Malema arrives to view Mandela’s body

Commander-in-Chief of the Economic Freedom Fighters political movement Julius Sello Malema lays wreath outside the home of the former president Nelson Mandela at Houghton in Johannesburg, 12 December 2013. Madiba past away on the 5th of December 2013 at his home in Houghton, Johannesbur. Picture: Nigel Sibanda

EFF leader Julius Malema arrived at the Union Buildings in Pretoria to view the body of Nelson Mandela lying in state on Thursday, SABC television news reported.

He appeared to have been taken through a different entrance to the rest of the public as he was not spotted in the main queue.
This raised the ire of EFF supporter Kutlwam Motloba, from Rustenburg.

“I wanted to see him (Malema). I felt we had the right to see him. Why did they hide him? The ANC knows they are going to lose,” he said, when news spread that Malema had arrived.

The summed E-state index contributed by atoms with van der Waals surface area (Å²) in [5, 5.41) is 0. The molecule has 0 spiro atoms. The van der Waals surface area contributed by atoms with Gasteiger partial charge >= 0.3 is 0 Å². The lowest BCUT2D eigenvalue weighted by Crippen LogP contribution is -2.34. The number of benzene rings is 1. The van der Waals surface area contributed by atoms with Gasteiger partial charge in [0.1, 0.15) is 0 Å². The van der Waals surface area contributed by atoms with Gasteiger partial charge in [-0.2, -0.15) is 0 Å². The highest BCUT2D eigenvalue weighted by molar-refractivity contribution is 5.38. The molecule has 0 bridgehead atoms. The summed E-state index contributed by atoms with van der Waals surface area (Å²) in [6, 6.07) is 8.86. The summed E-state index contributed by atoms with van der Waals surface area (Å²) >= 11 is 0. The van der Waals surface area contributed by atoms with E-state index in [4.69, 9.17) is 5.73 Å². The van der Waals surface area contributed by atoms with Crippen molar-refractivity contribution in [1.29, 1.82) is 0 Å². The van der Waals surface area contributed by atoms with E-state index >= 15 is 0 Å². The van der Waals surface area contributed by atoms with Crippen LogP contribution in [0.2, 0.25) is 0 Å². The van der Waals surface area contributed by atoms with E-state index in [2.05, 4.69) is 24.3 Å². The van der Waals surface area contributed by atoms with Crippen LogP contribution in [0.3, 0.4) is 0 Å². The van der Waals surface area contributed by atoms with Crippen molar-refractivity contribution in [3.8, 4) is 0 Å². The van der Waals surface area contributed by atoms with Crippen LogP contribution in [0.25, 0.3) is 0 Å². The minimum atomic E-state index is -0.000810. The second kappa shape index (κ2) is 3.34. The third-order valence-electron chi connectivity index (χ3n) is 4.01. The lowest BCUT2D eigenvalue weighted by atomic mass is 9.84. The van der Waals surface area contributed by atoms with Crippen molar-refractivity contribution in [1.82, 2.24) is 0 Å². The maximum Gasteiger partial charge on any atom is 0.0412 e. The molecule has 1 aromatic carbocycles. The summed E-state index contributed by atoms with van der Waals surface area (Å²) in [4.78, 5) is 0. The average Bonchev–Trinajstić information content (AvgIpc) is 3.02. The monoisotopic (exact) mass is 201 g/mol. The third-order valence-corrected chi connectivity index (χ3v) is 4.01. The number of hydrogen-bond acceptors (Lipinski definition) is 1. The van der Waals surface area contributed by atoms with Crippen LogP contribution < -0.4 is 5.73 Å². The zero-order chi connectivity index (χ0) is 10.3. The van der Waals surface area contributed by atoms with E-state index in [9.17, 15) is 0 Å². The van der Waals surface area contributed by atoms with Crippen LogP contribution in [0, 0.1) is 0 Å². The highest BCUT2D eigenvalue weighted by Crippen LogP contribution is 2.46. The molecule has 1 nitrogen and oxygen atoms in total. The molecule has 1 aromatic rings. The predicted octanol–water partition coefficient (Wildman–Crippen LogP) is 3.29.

Earlier, the Economic Freedom Fighters leader visited Mandela’s house in Houghton with a group of fellow political supporters.

“Thank you [Mandela] for ushering in political freedom…. Those who came after you failed to deliver economic freedom,” he said.

“We are picking up this battle…Viva the militant Nelson Mandela, viva,” shouted the ousted ANC Youth League leader.

Members of the fledgling political party then laid red roses at a growing wall of tributes near Mandela’s house.

Long queues of thousands of people waiting for hours in blistering heat at park-and-ride facilities to get to the Union Buildings marked the second day in which Mandela’s body has laid in state.

At the seat of government, the mood was sombre as people filed past Mandela’s coffin, some saluting, others bowing their heads and some even gently waving, as they caught their last glimpse of the former president.

His coffin will be placed to lie in state for the third and last time on Friday.

The global statesman died at his home in Houghton, Johannesburg, last Thursday at the age of 95 after a long battle with a recurring lung infection.

He will be buried in a state funeral in the rural area of Qunu in the Eastern Cape in which he spent much of his childhood.


today in print

today in print